Collioure

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Colliure

Campsite near Collioure

Collioure, pearl of the rocky coast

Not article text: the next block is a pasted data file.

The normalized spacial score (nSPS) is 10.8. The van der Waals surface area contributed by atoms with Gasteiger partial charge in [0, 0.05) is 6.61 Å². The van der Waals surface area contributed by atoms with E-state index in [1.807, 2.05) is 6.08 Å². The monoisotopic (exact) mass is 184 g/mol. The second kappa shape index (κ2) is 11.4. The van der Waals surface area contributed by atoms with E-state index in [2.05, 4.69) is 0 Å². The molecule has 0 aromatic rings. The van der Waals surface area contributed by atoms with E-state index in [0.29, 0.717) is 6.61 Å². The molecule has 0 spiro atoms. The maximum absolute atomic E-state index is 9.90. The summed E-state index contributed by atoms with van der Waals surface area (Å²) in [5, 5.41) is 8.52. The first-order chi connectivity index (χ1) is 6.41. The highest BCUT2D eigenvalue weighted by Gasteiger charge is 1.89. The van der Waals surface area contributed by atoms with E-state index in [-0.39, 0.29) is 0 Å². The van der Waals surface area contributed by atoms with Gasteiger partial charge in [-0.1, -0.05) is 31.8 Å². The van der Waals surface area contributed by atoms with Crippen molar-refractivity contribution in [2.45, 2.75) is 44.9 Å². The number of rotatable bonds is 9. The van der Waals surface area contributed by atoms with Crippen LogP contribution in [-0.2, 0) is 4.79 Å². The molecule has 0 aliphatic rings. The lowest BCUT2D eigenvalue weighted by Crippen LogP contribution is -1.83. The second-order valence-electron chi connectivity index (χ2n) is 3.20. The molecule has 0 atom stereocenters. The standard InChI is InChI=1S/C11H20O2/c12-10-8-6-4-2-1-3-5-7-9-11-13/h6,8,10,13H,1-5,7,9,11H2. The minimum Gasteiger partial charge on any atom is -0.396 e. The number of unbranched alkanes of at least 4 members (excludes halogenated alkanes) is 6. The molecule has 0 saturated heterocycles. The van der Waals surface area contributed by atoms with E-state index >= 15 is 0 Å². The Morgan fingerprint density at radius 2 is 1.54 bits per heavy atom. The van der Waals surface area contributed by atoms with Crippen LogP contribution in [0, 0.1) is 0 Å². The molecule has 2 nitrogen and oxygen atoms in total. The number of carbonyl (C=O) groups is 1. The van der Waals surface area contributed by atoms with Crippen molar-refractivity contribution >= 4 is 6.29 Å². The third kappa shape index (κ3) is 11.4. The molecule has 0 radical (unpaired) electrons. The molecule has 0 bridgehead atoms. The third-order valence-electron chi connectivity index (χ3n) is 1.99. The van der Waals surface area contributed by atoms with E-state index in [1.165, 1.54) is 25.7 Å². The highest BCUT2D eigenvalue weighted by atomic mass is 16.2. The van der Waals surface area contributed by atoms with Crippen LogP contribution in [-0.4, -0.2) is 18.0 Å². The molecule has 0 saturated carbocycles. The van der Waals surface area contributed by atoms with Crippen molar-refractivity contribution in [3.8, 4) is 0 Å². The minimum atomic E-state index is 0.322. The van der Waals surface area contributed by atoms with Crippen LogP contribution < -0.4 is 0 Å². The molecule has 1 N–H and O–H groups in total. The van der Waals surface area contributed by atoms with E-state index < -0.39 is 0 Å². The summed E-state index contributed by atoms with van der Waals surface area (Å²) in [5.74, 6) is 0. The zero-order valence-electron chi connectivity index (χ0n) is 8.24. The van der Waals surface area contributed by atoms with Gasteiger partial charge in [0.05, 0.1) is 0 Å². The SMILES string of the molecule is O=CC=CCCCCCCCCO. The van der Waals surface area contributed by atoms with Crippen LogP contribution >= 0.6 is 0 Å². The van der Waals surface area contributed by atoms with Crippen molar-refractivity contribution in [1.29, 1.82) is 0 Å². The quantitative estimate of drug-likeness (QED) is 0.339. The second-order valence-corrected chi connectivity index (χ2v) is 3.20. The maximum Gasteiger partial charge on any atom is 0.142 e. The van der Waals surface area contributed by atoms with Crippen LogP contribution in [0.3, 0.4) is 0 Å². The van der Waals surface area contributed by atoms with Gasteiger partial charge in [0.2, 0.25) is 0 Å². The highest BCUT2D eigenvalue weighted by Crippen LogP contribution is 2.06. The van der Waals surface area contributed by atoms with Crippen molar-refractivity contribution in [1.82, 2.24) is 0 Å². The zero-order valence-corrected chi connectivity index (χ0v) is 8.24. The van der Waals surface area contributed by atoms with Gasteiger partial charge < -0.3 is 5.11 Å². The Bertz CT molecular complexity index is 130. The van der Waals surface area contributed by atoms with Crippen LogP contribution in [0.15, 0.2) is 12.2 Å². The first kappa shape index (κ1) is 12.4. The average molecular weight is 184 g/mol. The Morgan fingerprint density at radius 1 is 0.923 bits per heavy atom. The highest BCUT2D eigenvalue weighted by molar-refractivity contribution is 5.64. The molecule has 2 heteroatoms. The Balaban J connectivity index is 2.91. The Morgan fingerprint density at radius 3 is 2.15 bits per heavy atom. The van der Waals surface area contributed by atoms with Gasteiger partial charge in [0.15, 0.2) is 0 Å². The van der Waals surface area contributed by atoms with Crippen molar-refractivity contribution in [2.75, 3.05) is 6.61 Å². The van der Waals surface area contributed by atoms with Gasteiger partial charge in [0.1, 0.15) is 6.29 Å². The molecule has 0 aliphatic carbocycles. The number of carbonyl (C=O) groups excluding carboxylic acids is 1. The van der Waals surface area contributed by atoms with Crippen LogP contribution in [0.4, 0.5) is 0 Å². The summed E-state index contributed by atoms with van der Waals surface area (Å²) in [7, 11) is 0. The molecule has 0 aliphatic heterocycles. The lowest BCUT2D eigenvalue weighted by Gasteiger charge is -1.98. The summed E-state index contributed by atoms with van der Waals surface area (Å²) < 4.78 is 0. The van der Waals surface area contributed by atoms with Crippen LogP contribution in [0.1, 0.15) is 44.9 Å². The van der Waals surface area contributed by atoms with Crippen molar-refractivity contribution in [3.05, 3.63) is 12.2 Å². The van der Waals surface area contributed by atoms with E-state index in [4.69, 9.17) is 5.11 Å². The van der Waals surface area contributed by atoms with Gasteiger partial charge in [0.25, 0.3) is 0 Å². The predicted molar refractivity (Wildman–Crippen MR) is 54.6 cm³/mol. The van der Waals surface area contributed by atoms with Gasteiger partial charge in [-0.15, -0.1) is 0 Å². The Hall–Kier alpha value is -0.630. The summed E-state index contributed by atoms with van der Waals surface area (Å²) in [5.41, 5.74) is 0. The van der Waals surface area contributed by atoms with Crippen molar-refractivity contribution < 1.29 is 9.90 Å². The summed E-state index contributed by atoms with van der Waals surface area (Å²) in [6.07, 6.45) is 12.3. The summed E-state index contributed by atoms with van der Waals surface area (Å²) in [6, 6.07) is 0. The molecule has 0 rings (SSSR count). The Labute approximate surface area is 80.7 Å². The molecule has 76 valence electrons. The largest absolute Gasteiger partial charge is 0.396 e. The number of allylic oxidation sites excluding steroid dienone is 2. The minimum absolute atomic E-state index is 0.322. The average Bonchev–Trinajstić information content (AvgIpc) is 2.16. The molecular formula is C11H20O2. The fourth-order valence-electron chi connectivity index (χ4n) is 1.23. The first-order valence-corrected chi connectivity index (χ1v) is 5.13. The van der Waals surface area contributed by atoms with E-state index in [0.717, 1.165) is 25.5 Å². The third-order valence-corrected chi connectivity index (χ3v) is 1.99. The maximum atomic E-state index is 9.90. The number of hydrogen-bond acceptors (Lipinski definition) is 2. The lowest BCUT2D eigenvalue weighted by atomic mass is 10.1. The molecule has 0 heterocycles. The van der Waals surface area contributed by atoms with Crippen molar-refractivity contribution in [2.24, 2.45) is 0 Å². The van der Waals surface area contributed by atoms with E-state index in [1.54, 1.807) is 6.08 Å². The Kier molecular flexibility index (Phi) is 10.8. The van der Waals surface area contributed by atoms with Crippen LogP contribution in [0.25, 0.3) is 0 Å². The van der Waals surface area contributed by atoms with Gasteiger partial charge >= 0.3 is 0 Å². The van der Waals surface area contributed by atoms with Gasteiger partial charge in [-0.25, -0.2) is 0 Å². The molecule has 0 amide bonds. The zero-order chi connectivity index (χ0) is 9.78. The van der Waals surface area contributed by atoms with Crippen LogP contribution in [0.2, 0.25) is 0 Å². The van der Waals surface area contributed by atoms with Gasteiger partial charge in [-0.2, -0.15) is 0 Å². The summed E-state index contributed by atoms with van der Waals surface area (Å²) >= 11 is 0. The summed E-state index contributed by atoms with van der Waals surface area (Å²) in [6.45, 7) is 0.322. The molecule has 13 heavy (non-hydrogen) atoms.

This charming little seaside town on the gorgeous Vermeille coast has an incredible culture and history. Once a fishing village and less than 30 km from the Spanish border, Collioure is nestled next to a narrow bay that cuts into the rocky coast, at the foot of the mountains. The silhouette of a majestic royal castle from the 12th century overlooks its small harbor, sheltered in a creek. The walkway offers a breathtaking view of the entire bay. Facing the castle, on the other side of the cove, the bell tower of the Notre-Dame-des-Anges church and the old medieval lighthouse have become emblems of Collioure.   The “pearl of the Vermeille coast” is also know for its anchovies: anchovy fishing and conservation have been practiced at the port of Collioure since the Middle Ages. In the 19th and early 20th centuries, the town’s entire economy depended on this specialty. Over 2,000 people were employed by the industry. At the end of WWII, there were still 30 salting factories in Collioure. There are two left today. You can visit the Maison Roque factories all year round.   Also called the “town of painters”, Collioure has charmed generations of artists with its picturesque setting, variety of landscapes, and unique light. It is also known for the impact it had on painter Henri Matisse, a leader in fauvism. Sought after by artists, the royal town of Collioure is home to many galleries and studios in its flower-filled streets. Don’t miss the Maison du Fauvisme, which houses exhibitions, conferences, and workshops on this artistic movement, its influences and specificities. A Collioure fixture, the Maison du Fauvisme is a stop on all guided tours of the town.